2008 election: are we there yet?
We've had a mini-burst of electoral activity around here, with Joanne going to a postcard-writing party with three dozen other women, hand-writing messages to undecided women voters. She was joined at this and a similar party at another friend's house by apparently all the women we know. I sat home and read a book, or something like that.
Today we had a house party for a friend, Mary Jo Kilroy, running for U.S. Congress in Columbus, Ohio. I was more involved in this one, cleaning the house and making a big batch of peach salsa with ingredients from our back yard. Honestly, that about as much political activity as I'm comfortable with, although in the last presidential election I actually went door to door talking with potential voters, desperately trying to prevent a Bush victory.
So since I probably won't be knocking on your door anytime soon, let me offer a bit of election information in the form of a website (surprise, surprise) that offers a highly graphic look at election news. Like the perspctv.com site I talked about recently, it aggregates news articles from various sources and puts them into a more graphic format.
The new site Everymomentnow.com charts news articles about the presidential/vice presidential candidates over time. It displays the data in a highly graphic style that appeals to me as a designer. The site's tagline seems logical enough: "Context and scope to the moments shaping our world."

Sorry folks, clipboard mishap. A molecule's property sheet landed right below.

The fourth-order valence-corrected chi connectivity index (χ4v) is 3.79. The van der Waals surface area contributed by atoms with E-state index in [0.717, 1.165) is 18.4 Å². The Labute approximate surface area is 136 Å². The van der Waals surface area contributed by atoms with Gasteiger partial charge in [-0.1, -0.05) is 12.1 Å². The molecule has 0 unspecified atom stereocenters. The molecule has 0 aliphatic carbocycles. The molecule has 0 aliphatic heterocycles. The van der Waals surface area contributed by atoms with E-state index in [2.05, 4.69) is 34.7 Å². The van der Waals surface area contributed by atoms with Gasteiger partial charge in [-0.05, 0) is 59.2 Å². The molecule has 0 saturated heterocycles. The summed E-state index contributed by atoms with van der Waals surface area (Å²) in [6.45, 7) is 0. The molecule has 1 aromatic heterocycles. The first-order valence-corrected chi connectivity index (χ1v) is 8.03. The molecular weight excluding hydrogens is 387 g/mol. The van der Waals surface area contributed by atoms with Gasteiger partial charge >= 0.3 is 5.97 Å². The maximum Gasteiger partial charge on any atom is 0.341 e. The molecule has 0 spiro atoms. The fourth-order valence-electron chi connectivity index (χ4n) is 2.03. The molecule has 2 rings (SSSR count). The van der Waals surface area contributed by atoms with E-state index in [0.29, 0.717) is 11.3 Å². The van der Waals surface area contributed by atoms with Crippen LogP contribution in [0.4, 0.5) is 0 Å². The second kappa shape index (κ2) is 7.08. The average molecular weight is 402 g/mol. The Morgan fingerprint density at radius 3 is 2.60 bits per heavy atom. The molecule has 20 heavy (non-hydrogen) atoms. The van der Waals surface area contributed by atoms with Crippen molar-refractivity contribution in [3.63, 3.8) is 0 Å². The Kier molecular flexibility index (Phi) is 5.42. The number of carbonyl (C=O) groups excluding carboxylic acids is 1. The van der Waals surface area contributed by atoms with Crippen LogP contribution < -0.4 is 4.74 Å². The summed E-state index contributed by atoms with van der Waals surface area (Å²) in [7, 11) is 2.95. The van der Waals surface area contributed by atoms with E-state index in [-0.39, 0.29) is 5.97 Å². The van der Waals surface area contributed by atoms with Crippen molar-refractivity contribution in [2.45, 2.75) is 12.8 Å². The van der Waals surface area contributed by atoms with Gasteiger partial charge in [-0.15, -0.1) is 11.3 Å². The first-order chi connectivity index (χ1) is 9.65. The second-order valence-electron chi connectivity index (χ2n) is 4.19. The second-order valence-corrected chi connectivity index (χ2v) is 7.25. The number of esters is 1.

But... you knew there was a "but", right? But it doesn't make sense to me. I've spent time on two occasions exploring the site and trying to grasp what I was seeing, but I still don't get it.
I understand what I'm looking at—mostly—but it doesn't make anything clearer. The bar charts provide another way of slicing and dicing the vast amount of information on the election and candidates, but I'm not convinced that this way is any better.
Here's how the site's developer puts it on the About page:
If stories 'above the fold' are important and those 'below the fold' secondary, then Everymoment Now is looking 'behind the fold'; (fig 1) that is laterally, through time. Moments connected with an event both above and below the fold are brought next to each other to gain insight into the now.
Using the newspaper term "the fold" doesn't clarify the concept for me at all.
I want to like this site. It's obviously the product of much thought and effort, and I applaud any effort to make the torrent of news we live with more understandable. In this case, however, I'm not seeing things more clearly. I'm seeing a pattern but not grasping the big picture. I'm seeing the trees but not the forest.
Anyway, look at EverymomentNow and judge for yourself. I'd love to hear your opinion: does help you understand "the moments shaping our world?"
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